Now that we’ve seen the ethmoid bone, we’ll return to the cavities for the paranasal sinuses, and see how they connect with the nasal cavity. We’ll look at the openings for the frontal and maxillary sinuses first.
Here’s the frontal sinus cavity, here’s the maxillary sinus cavity, seen through an artificial opening. The frontal and maxillary sinuses both open in this complex area beneath the middle concha, which we need to look at in more detail. In a dry skull there are two large irregular openings from the nasal cavity into the maxillary sinus, separated by this flake of bone, the uncinate process.
In the living body all of this opening, and much of this one, are closed off by soft tissue. The real opening of the maxillary sinus is back here. If we look in from in front, we can see that the opening is quite high on the medial wall of the maxillary antrum.
The frontal sinus opens into the nasal cavity by way of a narrow passage, the fronto-nasal duct. The fronto-nasal duct starts above the uncinate process, and runs upward and forward to reach the frontal sinus.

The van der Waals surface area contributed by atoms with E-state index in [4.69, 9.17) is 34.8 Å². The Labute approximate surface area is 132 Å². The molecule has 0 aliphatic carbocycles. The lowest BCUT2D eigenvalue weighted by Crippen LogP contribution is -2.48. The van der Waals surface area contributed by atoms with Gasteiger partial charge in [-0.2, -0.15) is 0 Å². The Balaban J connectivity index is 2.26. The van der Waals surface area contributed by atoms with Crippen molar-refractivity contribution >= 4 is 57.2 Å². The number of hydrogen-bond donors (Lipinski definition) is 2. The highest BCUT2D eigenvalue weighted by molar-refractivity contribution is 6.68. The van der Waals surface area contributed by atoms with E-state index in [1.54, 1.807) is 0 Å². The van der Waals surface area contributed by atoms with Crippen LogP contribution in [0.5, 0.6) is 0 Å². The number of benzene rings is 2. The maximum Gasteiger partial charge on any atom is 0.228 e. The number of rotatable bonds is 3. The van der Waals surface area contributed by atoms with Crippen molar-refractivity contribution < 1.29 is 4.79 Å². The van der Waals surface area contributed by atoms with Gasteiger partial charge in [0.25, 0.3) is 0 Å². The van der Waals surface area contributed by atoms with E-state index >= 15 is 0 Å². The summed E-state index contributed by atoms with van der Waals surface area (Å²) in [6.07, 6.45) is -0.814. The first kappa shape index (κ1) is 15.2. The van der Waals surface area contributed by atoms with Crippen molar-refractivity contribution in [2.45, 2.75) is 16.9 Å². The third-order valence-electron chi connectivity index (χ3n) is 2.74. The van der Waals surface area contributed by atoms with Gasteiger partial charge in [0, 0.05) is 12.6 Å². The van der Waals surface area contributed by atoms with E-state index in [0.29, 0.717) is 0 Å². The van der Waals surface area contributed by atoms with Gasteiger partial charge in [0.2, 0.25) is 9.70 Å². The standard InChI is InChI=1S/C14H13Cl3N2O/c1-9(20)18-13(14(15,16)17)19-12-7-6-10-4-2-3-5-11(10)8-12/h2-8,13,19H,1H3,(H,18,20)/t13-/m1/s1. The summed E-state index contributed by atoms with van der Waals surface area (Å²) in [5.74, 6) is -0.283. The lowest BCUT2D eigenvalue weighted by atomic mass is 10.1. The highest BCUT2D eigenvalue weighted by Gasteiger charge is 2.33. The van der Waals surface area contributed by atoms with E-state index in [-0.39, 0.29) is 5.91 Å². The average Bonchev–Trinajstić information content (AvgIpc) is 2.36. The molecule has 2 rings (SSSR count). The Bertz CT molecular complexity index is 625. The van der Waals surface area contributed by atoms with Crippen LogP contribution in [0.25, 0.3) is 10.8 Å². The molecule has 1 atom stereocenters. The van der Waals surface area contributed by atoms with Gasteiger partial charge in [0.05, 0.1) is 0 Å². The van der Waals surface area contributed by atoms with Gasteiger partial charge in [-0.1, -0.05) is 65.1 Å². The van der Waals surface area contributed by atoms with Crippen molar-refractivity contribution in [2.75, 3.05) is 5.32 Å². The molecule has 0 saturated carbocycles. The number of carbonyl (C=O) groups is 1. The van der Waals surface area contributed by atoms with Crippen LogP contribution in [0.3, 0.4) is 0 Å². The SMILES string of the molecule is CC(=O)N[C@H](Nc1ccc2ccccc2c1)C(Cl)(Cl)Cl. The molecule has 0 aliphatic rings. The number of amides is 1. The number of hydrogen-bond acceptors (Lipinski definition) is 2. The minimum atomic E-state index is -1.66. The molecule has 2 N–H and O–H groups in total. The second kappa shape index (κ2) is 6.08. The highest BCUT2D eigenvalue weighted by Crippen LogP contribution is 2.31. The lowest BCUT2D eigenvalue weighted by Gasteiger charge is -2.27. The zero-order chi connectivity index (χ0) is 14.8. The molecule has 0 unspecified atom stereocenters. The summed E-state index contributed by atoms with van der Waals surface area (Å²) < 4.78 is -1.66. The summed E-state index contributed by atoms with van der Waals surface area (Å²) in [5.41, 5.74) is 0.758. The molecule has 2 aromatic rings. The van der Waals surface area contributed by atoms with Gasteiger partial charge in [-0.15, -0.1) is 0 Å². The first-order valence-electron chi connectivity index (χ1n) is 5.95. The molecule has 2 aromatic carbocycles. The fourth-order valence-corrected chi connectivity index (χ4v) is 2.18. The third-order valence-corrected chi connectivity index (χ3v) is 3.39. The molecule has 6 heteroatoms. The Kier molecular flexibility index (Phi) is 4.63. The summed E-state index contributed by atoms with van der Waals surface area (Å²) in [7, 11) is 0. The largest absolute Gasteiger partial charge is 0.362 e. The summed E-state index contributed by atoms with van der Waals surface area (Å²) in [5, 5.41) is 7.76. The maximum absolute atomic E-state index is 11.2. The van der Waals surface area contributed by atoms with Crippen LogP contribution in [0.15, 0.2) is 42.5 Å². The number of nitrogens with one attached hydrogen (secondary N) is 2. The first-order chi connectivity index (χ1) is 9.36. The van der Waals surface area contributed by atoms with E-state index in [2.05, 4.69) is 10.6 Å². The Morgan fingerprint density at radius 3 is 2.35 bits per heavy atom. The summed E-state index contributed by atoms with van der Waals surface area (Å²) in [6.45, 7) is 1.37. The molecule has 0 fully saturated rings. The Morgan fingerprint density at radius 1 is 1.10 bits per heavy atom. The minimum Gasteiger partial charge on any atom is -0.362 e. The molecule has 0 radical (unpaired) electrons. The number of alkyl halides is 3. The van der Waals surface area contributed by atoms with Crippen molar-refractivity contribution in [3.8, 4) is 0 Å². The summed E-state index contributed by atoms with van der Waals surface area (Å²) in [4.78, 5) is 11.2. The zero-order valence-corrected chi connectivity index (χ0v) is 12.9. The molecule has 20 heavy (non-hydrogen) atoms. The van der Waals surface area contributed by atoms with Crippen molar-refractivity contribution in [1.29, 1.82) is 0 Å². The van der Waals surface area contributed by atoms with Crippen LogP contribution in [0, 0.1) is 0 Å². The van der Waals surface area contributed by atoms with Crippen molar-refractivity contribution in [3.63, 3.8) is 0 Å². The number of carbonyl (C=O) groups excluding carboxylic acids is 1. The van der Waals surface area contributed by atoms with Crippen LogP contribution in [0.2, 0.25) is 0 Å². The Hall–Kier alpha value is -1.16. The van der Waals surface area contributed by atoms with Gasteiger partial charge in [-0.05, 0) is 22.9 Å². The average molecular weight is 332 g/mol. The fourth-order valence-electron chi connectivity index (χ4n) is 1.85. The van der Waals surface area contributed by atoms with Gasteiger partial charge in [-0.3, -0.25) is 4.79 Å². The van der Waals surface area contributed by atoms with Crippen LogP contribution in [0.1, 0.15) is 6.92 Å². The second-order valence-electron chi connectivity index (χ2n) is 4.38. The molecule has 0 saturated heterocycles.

The frontal and maxillary sinuses open into the nasal cavity not directly, but into a narrow side chamber located here, called the infundibulum. The infundibulum isn’t apparent in a bony specimen. We’ll see it when we look at the soft tissues.
Now we’ll look at the openings for the other sinuses. The sphenoid sinus opens into the nasal cavity here, above and behind the superior concha. The ethmoid air cells, which are up in this region, have several small openings into the nasal cavity. Some of these are behind the middle concha some of them are below it.
There are two more openings to see in the lateral wall of the nasal cavity: the opening for the nasolacrimal duct, or tear duct, and an opening for nerves and blood vessels, the spheno-palatine foramen.
As we’ve seen, the bony passage for the naso-lacrimal duct starts here.
The naso-lacrimal duct, which is quite short, passes downwards and backwards to open beneath the inferior concha: here’s its opening.
The last opening to look at, the sphenopalatine foramen, is the inner end of a short tunnel for blood vessels and nerves to the nose and palate. On the inside it opens near the back of the superior meatus. We’ll go all the way round to the outside to see the other end of the sphenopalatine foramen which is here, in the depths of the pterygo-maxillary fissure.